Seminal Vesicle - a gland that produces a component of seminal secretions, the fluid that is ejaculated by a man at sexual climax. The fluid transports and nourishes the sperm.

Sexually Transmitted Disease (STD) - infection that is most commonly spread through sexual intercourse and other intimate sexual and genital contact.

Sperm Aspiration - a general term usually referring to Microsurgical Epididymal Sperm Aspiration (MESA), a surgical procedure whereby live sperm are attempted to be extracted from the epididymis and preserved for in-vitro fertilization (IVF). MESA may be considered for men when the reproductive tract is blocked. Done under a microscope, the surgery is relatively safe,. Surgically retrieved sperm cannot be used for artificial insemination (intrauterine insemination), but must be used with ICSI (intra-cytoplasmic sperm injection) and IVF (in vitro fertility). Only ejaculated sperm will work with artificial insemination-either fresh or frozen/thawed.

Sperm Banking - the process of collecting (via ejaculation, electroejaculion, or surgically) and preserving sperm for possible future use. Typically, sperm samples are frozen in liquid nitrogen and can be stored for extended periods before thawing and used in assisted reproduction techniques such as artificial insemination or in vitro fertilization. Normally, there is a continuing cost for the storage service.

Sperm Disorders - problems with the production and maturation of sperm; a cause of male infertility. Sperm may be immature, abnormally shaped or unable to move properly.

Sperm Granulomas - a small and usually painless lump at the site of a vasctomy and caused by sperm leakage from the cut end of the vas. This does not pose a danger and usually resolves over time. Rarely, the immune system responds to sperm leakage with an inflammatory reaction. This reaction frequently resolves with the use of anti-inflammatory medication. The presence of a sperm granuloma can be a predictor of success for a vasectomy reversal.

Sterility - the physical inability to reproduce due to infertility.

Suture - the material (thread) used during vasectomy and vasectomy reversal surgery.

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Testes - ( testicles) located in the scrotum, the male reproductive glands that produce sperm and testosterone.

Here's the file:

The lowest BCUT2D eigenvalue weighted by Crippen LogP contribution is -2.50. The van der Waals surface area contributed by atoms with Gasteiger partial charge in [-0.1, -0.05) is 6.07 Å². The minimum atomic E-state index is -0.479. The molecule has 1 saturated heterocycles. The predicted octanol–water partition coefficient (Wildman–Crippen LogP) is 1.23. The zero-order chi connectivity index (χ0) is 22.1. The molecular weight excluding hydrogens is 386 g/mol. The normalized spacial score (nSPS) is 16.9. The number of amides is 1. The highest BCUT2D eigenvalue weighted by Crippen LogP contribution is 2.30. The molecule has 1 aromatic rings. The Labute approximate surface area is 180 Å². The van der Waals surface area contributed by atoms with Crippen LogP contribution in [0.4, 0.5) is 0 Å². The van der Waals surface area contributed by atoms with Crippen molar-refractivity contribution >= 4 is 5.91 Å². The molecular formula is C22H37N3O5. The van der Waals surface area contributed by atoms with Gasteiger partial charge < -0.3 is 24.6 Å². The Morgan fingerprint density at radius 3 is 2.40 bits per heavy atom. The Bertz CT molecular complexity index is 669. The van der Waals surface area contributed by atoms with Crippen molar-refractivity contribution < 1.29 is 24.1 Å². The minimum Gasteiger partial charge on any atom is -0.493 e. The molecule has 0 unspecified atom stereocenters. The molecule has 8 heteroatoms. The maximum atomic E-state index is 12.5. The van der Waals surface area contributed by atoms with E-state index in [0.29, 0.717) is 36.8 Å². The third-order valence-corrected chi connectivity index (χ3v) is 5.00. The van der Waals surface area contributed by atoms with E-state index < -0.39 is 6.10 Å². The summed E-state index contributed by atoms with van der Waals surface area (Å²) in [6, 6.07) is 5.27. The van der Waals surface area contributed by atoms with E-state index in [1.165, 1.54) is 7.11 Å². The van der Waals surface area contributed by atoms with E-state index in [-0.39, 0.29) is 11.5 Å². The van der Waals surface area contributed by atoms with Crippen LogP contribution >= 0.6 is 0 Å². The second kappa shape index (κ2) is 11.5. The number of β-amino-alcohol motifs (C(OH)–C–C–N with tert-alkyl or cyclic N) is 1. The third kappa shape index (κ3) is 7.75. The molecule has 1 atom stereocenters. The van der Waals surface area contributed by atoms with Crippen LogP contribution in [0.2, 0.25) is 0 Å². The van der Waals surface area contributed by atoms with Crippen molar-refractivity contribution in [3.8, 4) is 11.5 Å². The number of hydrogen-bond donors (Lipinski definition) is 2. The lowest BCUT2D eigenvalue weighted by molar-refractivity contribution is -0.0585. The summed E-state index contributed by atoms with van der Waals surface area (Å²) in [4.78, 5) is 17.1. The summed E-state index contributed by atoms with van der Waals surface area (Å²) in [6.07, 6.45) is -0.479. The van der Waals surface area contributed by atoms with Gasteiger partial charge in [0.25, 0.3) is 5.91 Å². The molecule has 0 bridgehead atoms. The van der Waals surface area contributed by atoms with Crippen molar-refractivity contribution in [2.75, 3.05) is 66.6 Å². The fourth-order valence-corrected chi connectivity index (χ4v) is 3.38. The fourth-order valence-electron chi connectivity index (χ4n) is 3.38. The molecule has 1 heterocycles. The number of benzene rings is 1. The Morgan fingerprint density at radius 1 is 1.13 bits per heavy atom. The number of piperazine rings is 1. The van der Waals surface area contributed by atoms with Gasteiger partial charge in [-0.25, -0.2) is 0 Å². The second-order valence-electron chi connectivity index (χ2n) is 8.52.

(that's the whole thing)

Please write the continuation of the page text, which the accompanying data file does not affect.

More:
Testicles - see testes. Testicular Cancer - cancer that develops in a testicle.

Testosterone - the sex hormone produced by the male sex glands, which stimulates and controls the development of the reproductive organs, as well as male characteristics, including body and facial hair, low voice and muscle growth. Testosterone is very important for sperm production within the testicles.

Tubal Ligation - female sterilization surgery where the uterine tubes are cut and closed by ligation or various mechanical devices. A more extensive surgery than male sterilization (vasectomy) and done under general anesthetic.

Urethra - the passageway running from the bladder to the penis, which carries urine and semen outside the body.

Urology - a medical specialty for the diagnosis, treatment and surgical care of problems of the male and female urinary tract and the male reproductive system. Urology covers diagnosis and treatment for both adults and children. A urologist is a medical doctor with specialized surgical training in these areas.

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Varicocoele - a dilation of the veins draining blood from the testicle back to the body. This increases blood and heat around the testicle, causing injury to the sperm. A varicocoele can be treated with surgery or interventional radiology (see Varicocele Embolization).

Varicocele Emboliza ion - nonsurgical, outpatient interventional radiology procedure in which the varicocele is occluded or "closed off" with a balloon catheter or vessel-hardening (sclerosing) solution.

Varicocelectomy - surgical correction of a varicocele.

Vas Deferens - the two muscular tubes that carry sperm from the testicle and epididymis to the urethra of the prostate. Each tube is referred to as a Vas. Together, they are called Vasa.

Vas Remnant - the length of the vas deferens from the epididymis to the site of the vasectomy.

Vasectomy - a surgical procedure that produces infertility by blocking the transport of sperm through the vas deferens.

Vasoepididymostomy - a surgical procedure that reverses a vasectomy in the case where there is a second blockage due to scar tissue in the epiddymis, in addition to the scar tissue from the vasectomy procedure. In this procedure the vas deferens is reconnected to the epididymis so as to bypass both scars.

Vasovasostomy - conventional vasectomy reversal. A surgical procedure to restore fertility by reconnecting the ends of vas deferens that were severed when vasectomy was performed.